Tanzania church attack: Saudis held for 'act of terror'

People wounded by the blast receive treatment at a hospital in the northern Tanzanian town of Arusha on 5 May 2013 Image copyright Reuters
Image caption At least 60 people were wounded in Sunday's attack

Eight people - four Saudi nationals and four Tanzanians - have been arrested in connection with the bombing of a new Roman Catholic church in the northern Tanzanian city of Arusha on Sunday.

The Saudis were detained as they tried to cross into Kenya, police said.

At least two people were killed by the blast, which President Jakaya Kikwete condemned as "act of terrorism".

The Vatican's ambassador to Tanzania and the archbishop of Arusha were in the church at the time of the attack.

Archbishops Francisco Montecillo Padilla and Josaphat Louis Lebulu escaped unharmed.

No group has said it carried out Sunday's bombing, in which dozens of people were wounded.

However, suicide bombers linked to al-Qaeda killed 11 people in an attack on the US embassy in Dar es Salaam in 1998. A simultaneous attack in Nairobi killed 212 others.

Sectarian violence

Sunday's bombing occurred during the inaugural Mass at St Joseph's Roman Catholic church in Olasti, a suburb of Arusha which is predominantly Christian.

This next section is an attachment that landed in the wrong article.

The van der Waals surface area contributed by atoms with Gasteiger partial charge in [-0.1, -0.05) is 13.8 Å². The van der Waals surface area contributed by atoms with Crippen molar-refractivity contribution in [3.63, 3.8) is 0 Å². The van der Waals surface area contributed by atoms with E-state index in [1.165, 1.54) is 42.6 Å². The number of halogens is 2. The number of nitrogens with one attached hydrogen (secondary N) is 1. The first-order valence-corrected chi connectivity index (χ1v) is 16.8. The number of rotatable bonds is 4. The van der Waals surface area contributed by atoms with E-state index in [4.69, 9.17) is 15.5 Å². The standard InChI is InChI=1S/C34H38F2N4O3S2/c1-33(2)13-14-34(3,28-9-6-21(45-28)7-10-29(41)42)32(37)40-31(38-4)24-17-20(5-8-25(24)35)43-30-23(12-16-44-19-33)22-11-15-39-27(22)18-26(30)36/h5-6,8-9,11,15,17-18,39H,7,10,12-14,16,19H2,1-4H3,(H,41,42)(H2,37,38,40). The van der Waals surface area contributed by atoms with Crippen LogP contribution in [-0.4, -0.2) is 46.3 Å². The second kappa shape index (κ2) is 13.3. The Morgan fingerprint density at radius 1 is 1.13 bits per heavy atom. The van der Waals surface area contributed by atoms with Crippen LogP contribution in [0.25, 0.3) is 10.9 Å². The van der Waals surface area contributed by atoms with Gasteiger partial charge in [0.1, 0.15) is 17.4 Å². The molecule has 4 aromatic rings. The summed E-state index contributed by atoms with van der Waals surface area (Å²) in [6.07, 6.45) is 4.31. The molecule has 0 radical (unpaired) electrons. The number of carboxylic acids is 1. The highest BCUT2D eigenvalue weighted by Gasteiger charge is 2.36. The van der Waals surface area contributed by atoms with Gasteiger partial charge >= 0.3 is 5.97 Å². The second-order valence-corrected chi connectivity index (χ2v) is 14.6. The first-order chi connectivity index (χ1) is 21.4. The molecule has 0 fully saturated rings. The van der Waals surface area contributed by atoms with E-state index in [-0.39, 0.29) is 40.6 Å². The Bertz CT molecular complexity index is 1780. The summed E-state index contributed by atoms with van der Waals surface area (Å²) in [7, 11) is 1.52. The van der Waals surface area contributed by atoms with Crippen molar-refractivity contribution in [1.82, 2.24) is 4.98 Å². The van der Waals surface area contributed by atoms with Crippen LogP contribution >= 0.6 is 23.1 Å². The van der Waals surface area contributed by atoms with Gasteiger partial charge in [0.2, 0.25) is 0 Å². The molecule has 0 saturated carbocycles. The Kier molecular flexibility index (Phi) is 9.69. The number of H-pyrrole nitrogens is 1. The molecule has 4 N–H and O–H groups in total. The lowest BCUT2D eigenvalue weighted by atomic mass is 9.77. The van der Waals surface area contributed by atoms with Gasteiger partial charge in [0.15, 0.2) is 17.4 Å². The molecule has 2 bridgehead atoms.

On Monday, Internal Affairs Minister Emmanuel Nchimbi told parliament that police and army experts had been examining the scene.

"Preliminary investigations show that the bomb was thrown into the church compound, but we don't know its nature," he said, adding that there were "indications that more people are involved".

"We must protect national unity, peace and tranquillity of our country at any costs," he added.

Arusha Regional Commissioner Magesa Mulongo said the Saudis had flown into an airport near Arusha on Saturday. They were detained late on Sunday while trying to cross the border with Kenya, he added.

President Kikwete said he was "shocked and deeply saddened".

"We are ready to deal with all criminals, including terrorists and their agents, who are based in the country or externally," he added.

Tanzania has seen a rise in sectarian violence between Christians and Muslims in the past year.

Last month, police in southern Tanzania used teargas to disperse about 200 Christian rioters attempting to set fire to a mosque following a dispute over animal slaughtering.

In February, a Catholic priest was shot in the head on the largely Muslim island of Zanzibar.

Last year, Muslim cleric Sheikh Ponda Issa Ponda was arrested over attacks on churches, following rumours that a Christian boy had urinated on a copy of the Koran.

There are no official records of religious affiliation in Tanzania so it is not clear whether Muslims or Christians form the majority.

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